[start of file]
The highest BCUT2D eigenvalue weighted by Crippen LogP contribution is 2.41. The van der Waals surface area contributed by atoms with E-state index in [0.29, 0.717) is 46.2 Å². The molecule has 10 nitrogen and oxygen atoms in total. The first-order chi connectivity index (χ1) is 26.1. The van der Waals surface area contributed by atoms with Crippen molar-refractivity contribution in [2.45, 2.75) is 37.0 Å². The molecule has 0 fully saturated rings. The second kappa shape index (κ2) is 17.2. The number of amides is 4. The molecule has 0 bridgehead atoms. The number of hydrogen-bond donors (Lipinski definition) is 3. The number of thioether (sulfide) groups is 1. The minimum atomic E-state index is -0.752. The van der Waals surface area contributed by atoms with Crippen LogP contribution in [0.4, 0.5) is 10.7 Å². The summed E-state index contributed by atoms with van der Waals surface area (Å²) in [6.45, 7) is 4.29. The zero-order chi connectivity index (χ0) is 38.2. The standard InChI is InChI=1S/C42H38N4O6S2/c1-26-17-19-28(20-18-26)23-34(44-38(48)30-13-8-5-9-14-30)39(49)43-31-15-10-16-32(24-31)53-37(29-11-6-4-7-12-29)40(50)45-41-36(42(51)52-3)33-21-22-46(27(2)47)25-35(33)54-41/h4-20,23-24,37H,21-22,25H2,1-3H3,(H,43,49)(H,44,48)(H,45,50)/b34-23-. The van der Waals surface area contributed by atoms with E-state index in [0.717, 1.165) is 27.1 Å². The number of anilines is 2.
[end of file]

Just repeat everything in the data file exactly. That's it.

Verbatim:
The highest BCUT2D eigenvalue weighted by Crippen LogP contribution is 2.41. The van der Waals surface area contributed by atoms with E-state index in [0.29, 0.717) is 46.2 Å². The molecule has 10 nitrogen and oxygen atoms in total. The first-order chi connectivity index (χ1) is 26.1. The van der Waals surface area contributed by atoms with Crippen molar-refractivity contribution in [2.45, 2.75) is 37.0 Å². The molecule has 0 fully saturated rings. The second kappa shape index (κ2) is 17.2. The number of amides is 4. The molecule has 0 bridgehead atoms. The number of hydrogen-bond donors (Lipinski definition) is 3. The number of thioether (sulfide) groups is 1. The minimum atomic E-state index is -0.752. The van der Waals surface area contributed by atoms with Crippen LogP contribution in [0.4, 0.5) is 10.7 Å². The summed E-state index contributed by atoms with van der Waals surface area (Å²) in [6.45, 7) is 4.29. The zero-order chi connectivity index (χ0) is 38.2. The standard InChI is InChI=1S/C42H38N4O6S2/c1-26-17-19-28(20-18-26)23-34(44-38(48)30-13-8-5-9-14-30)39(49)43-31-15-10-16-32(24-31)53-37(29-11-6-4-7-12-29)40(50)45-41-36(42(51)52-3)33-21-22-46(27(2)47)25-35(33)54-41/h4-20,23-24,37H,21-22,25H2,1-3H3,(H,43,49)(H,44,48)(H,45,50)/b34-23-. The van der Waals surface area contributed by atoms with E-state index in [0.717, 1.165) is 27.1 Å². The number of anilines is 2.